system and the equally ridiculous world of the Bank and his residency. This
recognition of the absurdity of any extreme viewpoint, and the entropy of material and
social gains, leads Antoine, Meursault, and Murakamis protagonists to possess a
noticeable lack of ambition. Meursault argues, you could never change your life, that
in any case one life was as good as another (Camus 44); Antoine does not write for
fame or money but to connect on a personal level with the individual that he is
profiling; and Murakamis protagonists appear to live off good fortune and are strong
believers in the immanent life:

Thats how it goes. Lots of different ways to live. And lots of different
ways to die. But in the end that doesnt make a bit of difference. All
that remains is a desert. (South of the Border 81; emphasis in original)

And in after the quake:

You need to lighten up and learn to enjoy life a little more. I mean,
think about it: tomorrow there could be an earthquake, you could be
kidnapped by aliens, you could be eaten by a bear. Nobody knows
whats going to happen (17).

Miller notes, the heroes in Haruki Murakamis dazzling, addictive and rather strange
novels dont fit the stereotype of conformist, work-obsessed Japanese men at all.
A motif of Murakamis fiction is the realization of the protagonists that their lives will

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never reach the heights for which they had hoped, yet when compared to other
characters, such an acceptance of ones limitations is a survival trait, for ambition can
all too easily becoming an all-consuming white whale. Several of Murakamis texts
feature protagonists that pursue a Kurtz-like figure a brilliant character that travels
into the wilderness and ultimately into their own destruction. In Wild Sheep Chase,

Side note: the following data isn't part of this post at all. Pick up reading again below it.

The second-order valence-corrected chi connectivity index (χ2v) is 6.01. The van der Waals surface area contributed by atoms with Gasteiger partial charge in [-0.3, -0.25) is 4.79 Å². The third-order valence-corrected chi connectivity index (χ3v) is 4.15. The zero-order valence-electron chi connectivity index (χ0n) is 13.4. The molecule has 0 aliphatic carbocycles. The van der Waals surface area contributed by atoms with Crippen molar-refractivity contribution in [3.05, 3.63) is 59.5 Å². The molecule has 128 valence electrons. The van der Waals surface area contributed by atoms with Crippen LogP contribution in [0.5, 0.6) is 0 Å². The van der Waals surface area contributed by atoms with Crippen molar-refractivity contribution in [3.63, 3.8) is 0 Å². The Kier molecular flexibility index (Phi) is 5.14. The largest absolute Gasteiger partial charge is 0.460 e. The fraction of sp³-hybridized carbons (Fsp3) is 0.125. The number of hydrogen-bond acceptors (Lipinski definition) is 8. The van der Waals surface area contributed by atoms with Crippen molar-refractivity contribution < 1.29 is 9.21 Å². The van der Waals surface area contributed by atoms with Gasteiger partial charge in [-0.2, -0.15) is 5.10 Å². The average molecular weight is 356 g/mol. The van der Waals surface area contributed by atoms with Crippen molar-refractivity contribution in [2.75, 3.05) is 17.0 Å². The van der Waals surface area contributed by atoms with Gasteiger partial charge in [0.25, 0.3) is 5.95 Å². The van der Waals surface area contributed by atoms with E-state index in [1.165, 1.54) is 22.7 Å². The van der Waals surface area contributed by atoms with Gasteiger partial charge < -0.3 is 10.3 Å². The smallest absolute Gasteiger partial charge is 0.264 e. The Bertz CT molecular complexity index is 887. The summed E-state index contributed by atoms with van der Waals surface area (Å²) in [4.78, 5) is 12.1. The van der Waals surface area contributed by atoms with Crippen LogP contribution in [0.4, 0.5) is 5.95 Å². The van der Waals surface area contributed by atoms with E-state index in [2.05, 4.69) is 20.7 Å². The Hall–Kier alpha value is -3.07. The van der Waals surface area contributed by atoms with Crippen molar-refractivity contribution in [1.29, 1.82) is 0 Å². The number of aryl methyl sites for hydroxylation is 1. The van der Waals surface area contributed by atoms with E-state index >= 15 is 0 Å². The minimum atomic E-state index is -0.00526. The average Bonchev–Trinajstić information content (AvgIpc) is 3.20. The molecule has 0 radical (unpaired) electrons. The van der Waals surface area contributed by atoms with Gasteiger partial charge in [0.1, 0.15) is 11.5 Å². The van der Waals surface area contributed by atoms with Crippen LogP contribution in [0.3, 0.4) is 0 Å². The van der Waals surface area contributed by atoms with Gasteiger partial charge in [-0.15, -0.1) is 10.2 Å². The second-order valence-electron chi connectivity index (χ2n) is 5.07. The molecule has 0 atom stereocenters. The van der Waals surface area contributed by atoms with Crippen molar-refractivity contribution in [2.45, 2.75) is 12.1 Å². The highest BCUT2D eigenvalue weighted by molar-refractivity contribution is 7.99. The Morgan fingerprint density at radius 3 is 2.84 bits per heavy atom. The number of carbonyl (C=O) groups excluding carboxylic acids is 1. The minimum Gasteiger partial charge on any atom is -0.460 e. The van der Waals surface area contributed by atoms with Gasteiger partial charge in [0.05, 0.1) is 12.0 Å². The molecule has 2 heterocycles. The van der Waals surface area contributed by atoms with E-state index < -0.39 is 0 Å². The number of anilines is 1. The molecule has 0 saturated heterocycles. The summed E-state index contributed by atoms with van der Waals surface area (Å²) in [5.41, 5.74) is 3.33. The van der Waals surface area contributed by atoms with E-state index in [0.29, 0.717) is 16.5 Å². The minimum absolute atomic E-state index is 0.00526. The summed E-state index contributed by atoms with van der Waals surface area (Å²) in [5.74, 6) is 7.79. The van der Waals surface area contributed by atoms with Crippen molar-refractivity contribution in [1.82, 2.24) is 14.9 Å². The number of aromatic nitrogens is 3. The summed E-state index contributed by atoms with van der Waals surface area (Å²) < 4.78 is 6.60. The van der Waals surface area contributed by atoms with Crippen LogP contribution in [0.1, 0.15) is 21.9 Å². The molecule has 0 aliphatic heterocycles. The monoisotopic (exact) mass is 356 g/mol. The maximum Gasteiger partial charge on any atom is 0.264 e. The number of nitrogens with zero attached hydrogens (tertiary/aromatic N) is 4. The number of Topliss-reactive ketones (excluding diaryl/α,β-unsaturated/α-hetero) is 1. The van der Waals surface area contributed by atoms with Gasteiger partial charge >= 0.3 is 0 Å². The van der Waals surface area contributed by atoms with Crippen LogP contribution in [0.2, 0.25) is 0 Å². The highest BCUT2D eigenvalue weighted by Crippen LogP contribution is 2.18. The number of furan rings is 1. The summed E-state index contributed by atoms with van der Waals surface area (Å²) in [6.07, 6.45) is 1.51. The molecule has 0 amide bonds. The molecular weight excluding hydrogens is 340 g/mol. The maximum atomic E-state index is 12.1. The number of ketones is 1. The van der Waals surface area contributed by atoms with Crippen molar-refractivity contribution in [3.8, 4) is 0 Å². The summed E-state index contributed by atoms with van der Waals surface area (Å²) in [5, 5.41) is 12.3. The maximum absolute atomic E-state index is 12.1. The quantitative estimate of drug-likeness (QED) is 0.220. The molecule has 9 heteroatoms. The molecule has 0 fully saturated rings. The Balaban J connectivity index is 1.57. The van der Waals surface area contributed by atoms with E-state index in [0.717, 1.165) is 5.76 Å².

for instance the protagonist pursues his old friend Rat up a long alpine road and into a
mountain hideaway much like Marlow in Conrads Heart of Darkness. In Wind-up
Bird Chronicles, the protagonists wife goes to jail for murder, or attempted murder.
In Norwegian Wood, the protagonists girlfriend signs herself into a mental asylum
and eventually commits suicide; in Sputnik Sweetheart, the protagonists love interest
disappears, possibly to a parallel universe; and in Underground Murakami illustrates
that those who were central to the planning and execution of the gas attack were part
of the Japanese elite (Underground 57). The protagonists enjoyment of the simpler
pleasures on the other hand of cooking food, sitting and watching crowds walk past,
of savoring cocktails, of going out for nights of pleasure suggests a Taoist mood of
intense indifference; neither happy nor sad, replete nor empty, lonely nor loved,
[Murakamis protagonists] simply exists (Tamotsu 271). Throughout east Asia,
Murakamis cool, detached, often comical narrator seems to offer an alternative to
life lived in the grim Confucian envelope of State and Family (Rubin 5). Murakamis
protagonists accept the ordinary, and this enables them to be highly adaptable and
receptive to the extraordinary, keep(ing) in tune with the unpredictable, shifting
music of life (Rubin 3):

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We take it for granted that the earth beneath our feet is solid and
stationary. We even talk about people being down to earth or having
their feet firmly planted on the ground. But suddenly one day we see
that it isnt true. The earth, the boulders that are supposed to be solid,
all of a sudden turn as mushy as liquid (after the quake 68).

Murakami may have a specific interest in advocating the existentialist disregard for
ambition considering the Japanese preoccupation with success, the dangers of which
are highlighted in Underground where both those unaffected by the sarine and those
who had themselves been gassed remained more concerned with their professional
obligations. A victim recounts, Hey, whats going on here? I thought (while
suffering the effects of sarine poisoning), but I had to get to work. I had a whole list of
things to do. (Underground 49) Murakamis fictitious protagonists, on the other hand,
are apathetic to their context within society. In South of the Border, West of the Sun
for instance, Hajime like Antoine and Meursault is willing to risk his whole,
carefully constructed life in order to avoid being guilty of bad faith.

One of the devices Antoine and Murakamis protagonists use to step outside of the